War memorial project

Private William Rampton

Private William Rampton A2 display sheet


William Percy Rampton was born on 26 October 1887 in Tadley, possibly Doe Lane (now part of Malthouse Lane). He was baptised on 18 December 1887 at Tadley Old Meeting.

His parents were James and Elizabeth Rampton (née Smith). He was the eldest of nine children: William Percy, Alfred John, Lily Gertrude, Albert, Agnes Elsie, Sidney, Dorothy May, Ethel, Lloyd Charles ‘Sonner’.

In the 1901 Pamber census he was 13 years old and living at Pamber Heath. The 1911 census records that he was aged 23 years, married and living at Tadley Hill, near The Green with his wife Rose. His occupation was listed as ‘Bricklayer’s Labourer’.

William married Rose Stacey on 10 September 1910. They had a daughter, Rose, who was born in either 1914 or 1915.

Prior to her marriage, Rose Stacey was living with her family at Bottom Farm, near ‘The New Inn’, in what is now known as Rowan Road.

By 1911, William’s parents, James and Elizabeth, had moved to Westend Cottages, Brimpton and subsequently to Headley Common (Kingsclere).

William’s younger brother Albert also died in World War I. He was a Gunner in the Royal Horse Artillery. He was buried at Greenwich Cemetery, London and is remembered on the Headley Common war memorial.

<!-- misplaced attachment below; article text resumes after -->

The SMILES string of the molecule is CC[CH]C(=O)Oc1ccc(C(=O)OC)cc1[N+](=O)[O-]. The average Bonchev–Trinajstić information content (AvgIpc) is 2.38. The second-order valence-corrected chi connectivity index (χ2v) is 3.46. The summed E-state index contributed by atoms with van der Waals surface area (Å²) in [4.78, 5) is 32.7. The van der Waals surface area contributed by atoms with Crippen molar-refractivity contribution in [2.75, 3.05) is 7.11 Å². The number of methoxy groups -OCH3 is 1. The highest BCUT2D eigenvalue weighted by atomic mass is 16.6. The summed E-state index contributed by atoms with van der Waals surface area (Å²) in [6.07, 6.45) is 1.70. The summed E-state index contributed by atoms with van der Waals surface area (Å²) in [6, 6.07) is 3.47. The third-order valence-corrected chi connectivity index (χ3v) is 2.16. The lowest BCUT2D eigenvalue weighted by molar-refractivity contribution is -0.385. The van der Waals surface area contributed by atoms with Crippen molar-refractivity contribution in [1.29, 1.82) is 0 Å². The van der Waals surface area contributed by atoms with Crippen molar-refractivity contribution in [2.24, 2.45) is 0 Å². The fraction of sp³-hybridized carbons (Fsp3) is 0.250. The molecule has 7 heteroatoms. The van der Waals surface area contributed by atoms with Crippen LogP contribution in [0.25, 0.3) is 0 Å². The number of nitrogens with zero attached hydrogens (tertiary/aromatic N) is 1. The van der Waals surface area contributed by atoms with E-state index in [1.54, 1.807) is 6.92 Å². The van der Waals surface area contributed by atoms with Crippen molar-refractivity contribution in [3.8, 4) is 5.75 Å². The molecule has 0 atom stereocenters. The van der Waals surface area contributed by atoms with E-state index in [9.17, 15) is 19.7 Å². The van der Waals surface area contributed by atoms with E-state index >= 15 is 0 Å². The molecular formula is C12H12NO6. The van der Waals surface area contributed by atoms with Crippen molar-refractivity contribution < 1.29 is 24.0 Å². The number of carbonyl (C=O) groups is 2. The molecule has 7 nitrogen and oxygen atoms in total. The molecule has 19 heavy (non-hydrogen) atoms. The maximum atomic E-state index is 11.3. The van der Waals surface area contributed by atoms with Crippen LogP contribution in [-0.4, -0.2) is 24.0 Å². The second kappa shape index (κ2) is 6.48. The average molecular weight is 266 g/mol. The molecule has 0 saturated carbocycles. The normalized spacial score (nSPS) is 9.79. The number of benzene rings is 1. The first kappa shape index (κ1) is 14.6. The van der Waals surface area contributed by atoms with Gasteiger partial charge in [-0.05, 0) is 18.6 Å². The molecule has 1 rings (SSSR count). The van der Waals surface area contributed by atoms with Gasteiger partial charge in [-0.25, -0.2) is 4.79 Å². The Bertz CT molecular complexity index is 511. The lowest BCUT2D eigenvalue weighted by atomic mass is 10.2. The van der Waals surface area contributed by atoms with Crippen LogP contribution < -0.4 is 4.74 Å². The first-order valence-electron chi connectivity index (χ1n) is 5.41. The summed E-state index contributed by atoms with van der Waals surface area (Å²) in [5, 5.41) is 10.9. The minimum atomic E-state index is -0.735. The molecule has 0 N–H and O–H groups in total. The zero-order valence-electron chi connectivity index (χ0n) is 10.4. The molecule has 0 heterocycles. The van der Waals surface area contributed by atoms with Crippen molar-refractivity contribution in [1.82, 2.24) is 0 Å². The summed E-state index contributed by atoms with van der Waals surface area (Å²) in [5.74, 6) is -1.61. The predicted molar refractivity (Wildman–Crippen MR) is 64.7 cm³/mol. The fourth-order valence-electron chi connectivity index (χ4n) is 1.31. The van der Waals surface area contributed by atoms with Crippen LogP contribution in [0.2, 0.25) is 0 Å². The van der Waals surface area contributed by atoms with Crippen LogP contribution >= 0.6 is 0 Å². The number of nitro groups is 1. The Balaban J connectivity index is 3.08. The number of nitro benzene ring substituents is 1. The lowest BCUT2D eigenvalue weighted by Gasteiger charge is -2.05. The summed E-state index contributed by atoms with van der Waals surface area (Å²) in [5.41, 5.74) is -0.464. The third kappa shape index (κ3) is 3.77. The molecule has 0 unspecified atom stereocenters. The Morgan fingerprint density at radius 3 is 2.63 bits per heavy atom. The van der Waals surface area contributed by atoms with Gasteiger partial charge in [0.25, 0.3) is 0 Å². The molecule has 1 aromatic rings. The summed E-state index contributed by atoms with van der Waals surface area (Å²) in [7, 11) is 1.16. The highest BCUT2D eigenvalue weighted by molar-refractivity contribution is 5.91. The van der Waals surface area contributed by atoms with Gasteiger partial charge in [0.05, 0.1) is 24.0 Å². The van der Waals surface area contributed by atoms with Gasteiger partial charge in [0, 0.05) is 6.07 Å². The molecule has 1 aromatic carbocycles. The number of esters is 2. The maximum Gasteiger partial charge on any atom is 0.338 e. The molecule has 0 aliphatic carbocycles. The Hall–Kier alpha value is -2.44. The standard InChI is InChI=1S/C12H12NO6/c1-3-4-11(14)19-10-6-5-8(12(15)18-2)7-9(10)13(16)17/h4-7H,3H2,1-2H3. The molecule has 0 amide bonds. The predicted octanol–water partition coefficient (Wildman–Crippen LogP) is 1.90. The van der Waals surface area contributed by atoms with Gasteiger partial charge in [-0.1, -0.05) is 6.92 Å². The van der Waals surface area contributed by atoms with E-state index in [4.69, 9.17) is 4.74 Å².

Service record

William served as a Private in the 1st/4th Battalion South of the South Lancashire Regiment (service number 203439). In August 1914 the 1/4th Battalion was in Warrington as part of South Lancashire Brigade in West Lancashire Division. In February 1915 the Battalion left the Brigade and sailed at Le Havre. On arrival it was attached to 7th Brigade in 3rd Division and in October 1915 it became Pioneer Battalion to same Division. In January 1916 it transferred to 55th (West Lancashire) Division.


William died of wounds at the Battle of Arras on the Western Front on Wednesday 6 June 1917, aged 29.


William was buried in Lijssenthoek Military Cemetery, Belgium.

He is also remembered on the Tadley war memorial and the Headley Common (Kingsclere) memorial.


William was awarded two medals: Victory, and British. These would have been sent to his wife.

TADS World War I Memorial Exhibition is available for loan to interested bodies (eg, schools, Remembrance events etc). Copies of individual's sheets may be purchased from Profile Print & Copy (see for further details)

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Page updated: Saturday 2 May 2015; review date: 1 June 2015.